Note: As early as 1932 there is the possibility of contact and a relationship with the Ludwig drum co.

Late 1930's* (estimated) - 1977: STAMBUL series

A brave new world: The STAMBUL enters the market possibly in the 1930's (no documentation exists).
One of Paiste's longest running series: The Stambul was an upper class cymbal for the era and prior to the F602 release, where it took a second place position after 1959.
Stambul's are made of nickel silver "NS12" until approximately 1970/71, it was then produced from CuSn8 "B8" bronze until phase out and transition in to the 505 series in 1978. (*) prewar catalogs and documentation are nonexistent, so we cannot supply a specific start date.
Estimated Production timeline:
?-1939 (Tallinn, Estonia) Possible early Stambul production.
1939-1945 (German occupied Gdynia, Poland) Relocated during WWII, inconsistent small production: brass allocated only by the German Nazi government.
1945-1948 (Schleswig-Holstein area, Germany) Town unknown, Relocation after WWII, 1st. production out of an abandoned barn.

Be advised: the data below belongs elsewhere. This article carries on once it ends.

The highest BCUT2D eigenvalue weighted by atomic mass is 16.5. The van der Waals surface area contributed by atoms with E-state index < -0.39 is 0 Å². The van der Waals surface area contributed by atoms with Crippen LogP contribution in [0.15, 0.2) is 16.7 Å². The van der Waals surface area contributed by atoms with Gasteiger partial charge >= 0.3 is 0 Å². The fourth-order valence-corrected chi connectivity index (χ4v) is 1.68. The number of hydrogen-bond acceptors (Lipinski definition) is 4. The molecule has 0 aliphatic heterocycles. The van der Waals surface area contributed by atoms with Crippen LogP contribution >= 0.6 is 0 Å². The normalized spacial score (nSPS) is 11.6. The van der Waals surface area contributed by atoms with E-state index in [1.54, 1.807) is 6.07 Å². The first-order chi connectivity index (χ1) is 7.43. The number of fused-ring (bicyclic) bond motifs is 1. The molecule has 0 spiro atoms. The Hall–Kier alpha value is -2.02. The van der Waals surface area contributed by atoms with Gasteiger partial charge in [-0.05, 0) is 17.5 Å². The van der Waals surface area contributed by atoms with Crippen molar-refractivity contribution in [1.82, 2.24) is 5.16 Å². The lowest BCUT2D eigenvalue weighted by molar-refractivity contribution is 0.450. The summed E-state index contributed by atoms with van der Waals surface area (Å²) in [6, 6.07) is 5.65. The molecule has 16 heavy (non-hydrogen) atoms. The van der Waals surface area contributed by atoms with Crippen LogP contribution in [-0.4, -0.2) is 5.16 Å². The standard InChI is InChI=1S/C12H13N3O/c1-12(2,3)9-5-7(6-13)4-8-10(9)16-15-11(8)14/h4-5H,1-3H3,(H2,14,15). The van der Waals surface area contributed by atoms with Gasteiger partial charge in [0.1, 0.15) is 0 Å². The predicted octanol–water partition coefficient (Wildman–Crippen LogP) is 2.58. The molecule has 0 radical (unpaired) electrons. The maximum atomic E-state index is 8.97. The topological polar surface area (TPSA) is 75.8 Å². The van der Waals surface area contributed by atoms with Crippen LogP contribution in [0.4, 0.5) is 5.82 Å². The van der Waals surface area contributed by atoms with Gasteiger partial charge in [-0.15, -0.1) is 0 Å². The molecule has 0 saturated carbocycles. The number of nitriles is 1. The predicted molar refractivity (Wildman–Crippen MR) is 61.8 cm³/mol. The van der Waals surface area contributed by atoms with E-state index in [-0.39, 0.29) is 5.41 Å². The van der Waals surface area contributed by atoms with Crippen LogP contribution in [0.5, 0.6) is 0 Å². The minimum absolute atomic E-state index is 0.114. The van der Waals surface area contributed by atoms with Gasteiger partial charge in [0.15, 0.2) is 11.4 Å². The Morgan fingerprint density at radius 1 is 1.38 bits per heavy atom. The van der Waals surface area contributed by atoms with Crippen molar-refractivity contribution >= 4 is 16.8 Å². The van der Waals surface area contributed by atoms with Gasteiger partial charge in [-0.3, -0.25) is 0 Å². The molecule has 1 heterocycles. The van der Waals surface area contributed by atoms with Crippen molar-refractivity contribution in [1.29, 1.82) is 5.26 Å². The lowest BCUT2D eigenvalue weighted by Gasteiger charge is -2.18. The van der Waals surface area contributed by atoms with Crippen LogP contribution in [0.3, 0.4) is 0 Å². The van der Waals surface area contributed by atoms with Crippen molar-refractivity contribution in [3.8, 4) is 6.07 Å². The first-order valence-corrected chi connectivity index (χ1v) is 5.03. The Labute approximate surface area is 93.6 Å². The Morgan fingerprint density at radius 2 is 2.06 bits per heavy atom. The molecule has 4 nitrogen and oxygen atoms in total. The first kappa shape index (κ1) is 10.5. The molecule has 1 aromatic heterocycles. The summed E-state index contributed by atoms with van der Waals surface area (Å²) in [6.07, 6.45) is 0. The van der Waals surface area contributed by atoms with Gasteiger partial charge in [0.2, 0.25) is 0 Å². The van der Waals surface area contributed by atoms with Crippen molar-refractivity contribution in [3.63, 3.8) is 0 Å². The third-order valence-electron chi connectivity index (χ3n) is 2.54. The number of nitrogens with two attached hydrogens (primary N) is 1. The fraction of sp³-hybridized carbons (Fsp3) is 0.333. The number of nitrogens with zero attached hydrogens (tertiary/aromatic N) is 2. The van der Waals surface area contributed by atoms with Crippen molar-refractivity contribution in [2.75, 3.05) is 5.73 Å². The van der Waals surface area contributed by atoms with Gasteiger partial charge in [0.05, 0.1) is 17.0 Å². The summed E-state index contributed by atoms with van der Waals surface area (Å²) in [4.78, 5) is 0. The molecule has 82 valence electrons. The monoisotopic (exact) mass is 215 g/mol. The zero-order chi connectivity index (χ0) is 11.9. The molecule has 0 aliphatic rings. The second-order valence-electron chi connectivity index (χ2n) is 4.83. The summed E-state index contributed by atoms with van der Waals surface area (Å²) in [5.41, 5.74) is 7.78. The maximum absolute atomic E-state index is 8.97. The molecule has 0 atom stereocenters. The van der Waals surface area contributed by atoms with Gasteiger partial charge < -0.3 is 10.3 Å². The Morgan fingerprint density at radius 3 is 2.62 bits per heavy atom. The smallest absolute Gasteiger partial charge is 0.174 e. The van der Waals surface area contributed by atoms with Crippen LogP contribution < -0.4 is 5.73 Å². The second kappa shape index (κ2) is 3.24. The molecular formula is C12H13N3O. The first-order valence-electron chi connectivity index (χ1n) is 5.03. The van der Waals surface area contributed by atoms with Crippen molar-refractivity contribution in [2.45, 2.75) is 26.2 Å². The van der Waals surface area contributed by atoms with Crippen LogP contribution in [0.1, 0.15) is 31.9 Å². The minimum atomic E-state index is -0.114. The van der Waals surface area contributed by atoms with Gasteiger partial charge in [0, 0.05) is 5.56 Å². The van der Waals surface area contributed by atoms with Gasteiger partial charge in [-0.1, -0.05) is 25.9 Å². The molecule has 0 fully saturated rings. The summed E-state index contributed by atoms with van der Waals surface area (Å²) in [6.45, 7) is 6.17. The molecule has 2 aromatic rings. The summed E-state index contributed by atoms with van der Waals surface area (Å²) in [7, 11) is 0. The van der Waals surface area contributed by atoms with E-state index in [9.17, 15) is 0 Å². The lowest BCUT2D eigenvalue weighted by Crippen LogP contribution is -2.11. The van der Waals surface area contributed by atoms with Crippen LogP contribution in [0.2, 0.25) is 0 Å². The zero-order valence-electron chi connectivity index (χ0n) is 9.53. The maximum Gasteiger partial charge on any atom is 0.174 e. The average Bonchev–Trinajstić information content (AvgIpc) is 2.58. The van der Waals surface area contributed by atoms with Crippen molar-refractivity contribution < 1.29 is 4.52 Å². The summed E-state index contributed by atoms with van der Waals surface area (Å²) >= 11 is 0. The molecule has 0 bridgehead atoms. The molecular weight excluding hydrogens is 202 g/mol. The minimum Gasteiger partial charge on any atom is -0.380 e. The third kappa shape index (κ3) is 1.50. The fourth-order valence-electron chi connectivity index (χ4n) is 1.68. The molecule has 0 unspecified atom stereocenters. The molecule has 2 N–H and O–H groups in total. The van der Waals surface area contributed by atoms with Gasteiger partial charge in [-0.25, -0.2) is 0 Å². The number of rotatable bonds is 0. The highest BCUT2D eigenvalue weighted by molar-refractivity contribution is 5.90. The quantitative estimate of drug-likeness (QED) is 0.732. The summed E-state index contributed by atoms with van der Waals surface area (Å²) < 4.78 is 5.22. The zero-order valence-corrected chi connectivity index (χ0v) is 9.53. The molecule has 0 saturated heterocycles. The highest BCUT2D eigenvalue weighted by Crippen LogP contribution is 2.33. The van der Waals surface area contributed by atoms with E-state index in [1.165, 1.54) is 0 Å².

1948/49-1951 (Burg-Dithmarschen, Germany) Michail receives 150 marks from "Wirtschaftswunder" ("economic miracle") program for restarting his business and buys a permanent factory.
1951-1978 (Schacht-Audorf, Germany) Location of the current German factory, production restarts once again.
1957-1978 (Switzerland & Germany) Robert establishes Swiss factory, production is now from both locations.

1939-1944 Gdynia, Poland

The beginning of World War II and the advancing Russian red army (Estonia was annexed by the Soviet Union in August of 1940) forced Michail M. and his family to leave for German occupied Poland.
Work was impossible for the first two years, but Michail manages to re-establish the family business.
The company struggles with a wartime shortage of raw materials and difficulty in maintaining international relations, but manages to survive.

1945: German refugees and German production facility